- evaporation from all these Gangas leads to moisture - laden cloud formation.
    - As these clouds drift along, the ' cooling effect ' produced by the natural ' air conditioners - the forest' , invite these 'pregnant' clouds, who happily 'deliver' the RAIN -
    A - TITHEE (without appointment) here !
    -AND thus, the Hydrological (Water ) Cycle goes ON and ON and ON ....
    - Air ( Oxygen), Water and Food.-
    -the 6 F's - Food, Fodder, Fuel, Fertiliser , Fibre and furniture !
    The GREEN PLANT provides all our NEEDS while the INDUSTRIAL PLANT only transforms our NEEDS into WANTS, COMFORTS AND LUXURIES !
    Hence the need to ' balance - NAMASTE ' between Forestry and Agriculture on one hand AND Industry and Urbanisation on the other.

    Suno Shiva -GANGADHAR Ka KEHNA
    Paani Ki Har Boond Hai GANGA !
    Bhoo Mata Ko Nahin Karna NANGA !
    Jungal Nahin TODNA
    Paed Paudhein Khoob LAGAANA !
    Vayu, Pani, Anna Hamesha PAANA !
    Nahin TO KANGAAL ! ! !
    So, this story of the ' Descent Of Ganga ' is the complete \ total symbolism for Life and Biodiversity.
    So what does deforestation achieve ?- soil erosion . This loose soil is washed down by the next ' descending Ganga ' - ( showers) into the river bed , reducing itÔÇÖs effective depth. One heavy downpour leads to ' floods'. After the monsoons, the water is used up soon, leading to a ' drought '. !
    we pass the buck and call them - floods and droughts - Natural Calamities !
    Are we honest ? ! NO ! !
    They are ' Manmade Disasters ' ! ! !
    Can we implement honestly the saying - A TITHEE DEVO BHAVA ?
    We should live such that Mother Earth is able to recieve this ATITHEE - rain - without floods !
    Rainwater harvesting means - welcoming and ensuring the hospitable stay, in your home( land), the A TITHEE from heaven - RAIN - as symbolically represented by the descent of the GANGA into the JATAAMUKUTA ( FOREST ) of SHIVA - and stored for future use in the underground ' water bank' -sustainably managed by the root systems and thus ensure the flow of the eternal, perrenial GANGA and all other rivers - big and small !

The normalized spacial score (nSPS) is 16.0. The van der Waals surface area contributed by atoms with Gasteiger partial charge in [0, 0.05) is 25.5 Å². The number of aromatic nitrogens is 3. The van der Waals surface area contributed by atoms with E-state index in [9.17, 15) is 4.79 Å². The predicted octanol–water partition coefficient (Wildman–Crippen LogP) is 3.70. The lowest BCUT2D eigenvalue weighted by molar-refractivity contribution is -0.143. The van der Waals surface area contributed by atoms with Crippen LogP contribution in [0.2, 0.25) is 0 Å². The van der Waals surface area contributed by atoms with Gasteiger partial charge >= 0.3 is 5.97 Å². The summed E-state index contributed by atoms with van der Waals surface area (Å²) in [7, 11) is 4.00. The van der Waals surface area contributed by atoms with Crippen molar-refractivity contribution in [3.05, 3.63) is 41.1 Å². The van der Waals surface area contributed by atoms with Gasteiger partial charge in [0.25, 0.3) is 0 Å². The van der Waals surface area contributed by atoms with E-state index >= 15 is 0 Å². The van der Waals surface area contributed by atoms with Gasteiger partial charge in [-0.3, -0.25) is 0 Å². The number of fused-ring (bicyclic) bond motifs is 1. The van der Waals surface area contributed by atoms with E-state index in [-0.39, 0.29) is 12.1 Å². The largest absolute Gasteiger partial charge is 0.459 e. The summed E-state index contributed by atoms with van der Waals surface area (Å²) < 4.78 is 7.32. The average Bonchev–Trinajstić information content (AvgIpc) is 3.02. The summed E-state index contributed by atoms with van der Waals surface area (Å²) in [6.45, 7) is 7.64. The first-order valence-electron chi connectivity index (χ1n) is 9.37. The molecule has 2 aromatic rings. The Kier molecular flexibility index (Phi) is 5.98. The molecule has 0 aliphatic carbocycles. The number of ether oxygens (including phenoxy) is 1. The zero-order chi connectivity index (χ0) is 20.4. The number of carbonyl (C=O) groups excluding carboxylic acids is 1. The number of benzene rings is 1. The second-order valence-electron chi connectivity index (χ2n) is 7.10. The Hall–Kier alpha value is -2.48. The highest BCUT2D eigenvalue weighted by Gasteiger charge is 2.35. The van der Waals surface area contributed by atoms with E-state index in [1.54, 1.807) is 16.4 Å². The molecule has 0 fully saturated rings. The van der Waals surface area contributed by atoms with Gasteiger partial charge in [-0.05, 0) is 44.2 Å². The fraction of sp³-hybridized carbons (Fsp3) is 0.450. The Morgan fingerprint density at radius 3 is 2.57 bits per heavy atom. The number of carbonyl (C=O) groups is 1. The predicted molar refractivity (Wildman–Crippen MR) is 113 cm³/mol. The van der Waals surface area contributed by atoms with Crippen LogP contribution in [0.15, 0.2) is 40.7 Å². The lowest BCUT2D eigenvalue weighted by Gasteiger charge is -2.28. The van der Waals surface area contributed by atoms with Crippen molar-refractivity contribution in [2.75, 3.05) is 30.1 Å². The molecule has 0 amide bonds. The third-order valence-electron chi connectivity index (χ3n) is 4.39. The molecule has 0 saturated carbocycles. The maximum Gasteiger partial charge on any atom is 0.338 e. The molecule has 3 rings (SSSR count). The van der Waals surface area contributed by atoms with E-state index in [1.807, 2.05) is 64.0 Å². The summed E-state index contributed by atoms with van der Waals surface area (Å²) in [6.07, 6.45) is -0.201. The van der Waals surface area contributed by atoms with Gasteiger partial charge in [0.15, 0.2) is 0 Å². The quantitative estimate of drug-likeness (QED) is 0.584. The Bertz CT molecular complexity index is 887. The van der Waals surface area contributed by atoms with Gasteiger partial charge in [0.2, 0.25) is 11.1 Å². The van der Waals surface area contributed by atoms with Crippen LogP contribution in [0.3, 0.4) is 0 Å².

Thus we can truly apply the wise adage ' A TITHEE DEVO BHAVA ! '

    Posted by: Anonymous | 9 years ago | Reply
  • Senator John Kerry had

    Senator John Kerry had written that "India is now the fourth largest emitter of CO2 emissions while China is the world's largest. India's energy consumption is projected to quadraple over the next 25 years and it is likely to be the third largest emitter in the world by 2015".While at the same time research is revealing about the global facts related to climate change. It is no longer a fallacy. Bangkok is flooded as never before. Precipitaiton is increasing in our part of the world. And Africa, of course, even though the least emitter, is the most affected and vulnerable. We cannot reverse climate change. But we need to do things - change our energy systems profoundly. And move towards renewable energy sources. On the other hand, we will need to look at methods of mitigation, plans to protect our cities and its teeming populace. Our future plans must take this into consideration.

    Posted by: Anonymous | 9 years ago | Reply
  • In her usual conscientiously

    In her usual conscientiously careful fashion, Sunita Narain makes her point ironclad with understatement -- and thus all the more powerful.